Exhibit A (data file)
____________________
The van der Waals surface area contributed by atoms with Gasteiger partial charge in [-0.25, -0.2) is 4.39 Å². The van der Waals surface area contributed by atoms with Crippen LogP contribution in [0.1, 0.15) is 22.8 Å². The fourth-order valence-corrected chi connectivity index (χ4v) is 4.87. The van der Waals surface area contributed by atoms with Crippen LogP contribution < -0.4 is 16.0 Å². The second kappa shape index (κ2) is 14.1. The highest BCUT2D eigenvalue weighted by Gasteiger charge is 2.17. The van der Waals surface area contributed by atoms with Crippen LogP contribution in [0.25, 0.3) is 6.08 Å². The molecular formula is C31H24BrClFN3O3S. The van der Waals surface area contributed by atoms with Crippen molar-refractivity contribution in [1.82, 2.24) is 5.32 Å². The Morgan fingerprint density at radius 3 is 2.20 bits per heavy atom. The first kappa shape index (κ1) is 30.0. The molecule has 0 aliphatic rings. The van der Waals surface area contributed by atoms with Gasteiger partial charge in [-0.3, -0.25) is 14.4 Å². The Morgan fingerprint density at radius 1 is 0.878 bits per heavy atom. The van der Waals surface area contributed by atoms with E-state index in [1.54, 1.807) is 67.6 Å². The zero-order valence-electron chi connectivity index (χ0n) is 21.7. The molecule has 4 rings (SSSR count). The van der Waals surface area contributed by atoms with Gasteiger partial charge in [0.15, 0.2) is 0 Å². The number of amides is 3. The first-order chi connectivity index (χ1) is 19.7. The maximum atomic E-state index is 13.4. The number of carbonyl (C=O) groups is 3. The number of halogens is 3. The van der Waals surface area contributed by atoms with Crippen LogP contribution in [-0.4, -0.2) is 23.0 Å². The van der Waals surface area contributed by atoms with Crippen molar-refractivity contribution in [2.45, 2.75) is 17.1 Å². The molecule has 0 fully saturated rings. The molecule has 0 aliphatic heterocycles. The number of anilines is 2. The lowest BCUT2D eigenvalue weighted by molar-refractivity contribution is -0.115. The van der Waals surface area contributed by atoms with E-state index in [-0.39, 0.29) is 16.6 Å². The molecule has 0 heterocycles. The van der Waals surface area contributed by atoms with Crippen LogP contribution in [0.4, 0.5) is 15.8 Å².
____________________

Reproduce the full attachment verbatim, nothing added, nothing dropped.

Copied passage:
The van der Waals surface area contributed by atoms with Gasteiger partial charge in [-0.25, -0.2) is 4.39 Å². The van der Waals surface area contributed by atoms with Crippen LogP contribution in [0.1, 0.15) is 22.8 Å². The fourth-order valence-corrected chi connectivity index (χ4v) is 4.87. The van der Waals surface area contributed by atoms with Crippen LogP contribution < -0.4 is 16.0 Å². The second kappa shape index (κ2) is 14.1. The highest BCUT2D eigenvalue weighted by Gasteiger charge is 2.17. The van der Waals surface area contributed by atoms with Crippen LogP contribution in [0.25, 0.3) is 6.08 Å². The molecular formula is C31H24BrClFN3O3S. The van der Waals surface area contributed by atoms with Crippen molar-refractivity contribution in [1.82, 2.24) is 5.32 Å². The Morgan fingerprint density at radius 3 is 2.20 bits per heavy atom. The first kappa shape index (κ1) is 30.0. The molecule has 0 aliphatic rings. The van der Waals surface area contributed by atoms with Gasteiger partial charge in [-0.3, -0.25) is 14.4 Å². The Morgan fingerprint density at radius 1 is 0.878 bits per heavy atom. The van der Waals surface area contributed by atoms with E-state index in [1.54, 1.807) is 67.6 Å². The zero-order valence-electron chi connectivity index (χ0n) is 21.7. The molecule has 4 rings (SSSR count). The van der Waals surface area contributed by atoms with Gasteiger partial charge in [0.15, 0.2) is 0 Å². The number of amides is 3. The first-order chi connectivity index (χ1) is 19.7. The maximum atomic E-state index is 13.4. The number of carbonyl (C=O) groups is 3. The number of halogens is 3. The van der Waals surface area contributed by atoms with Crippen LogP contribution in [-0.4, -0.2) is 23.0 Å². The van der Waals surface area contributed by atoms with Crippen molar-refractivity contribution in [2.45, 2.75) is 17.1 Å². The molecule has 0 fully saturated rings. The molecule has 0 aliphatic heterocycles. The number of anilines is 2. The lowest BCUT2D eigenvalue weighted by molar-refractivity contribution is -0.115. The van der Waals surface area contributed by atoms with E-state index in [-0.39, 0.29) is 16.6 Å². The molecule has 0 heterocycles. The van der Waals surface area contributed by atoms with Crippen LogP contribution in [0.4, 0.5) is 15.8 Å².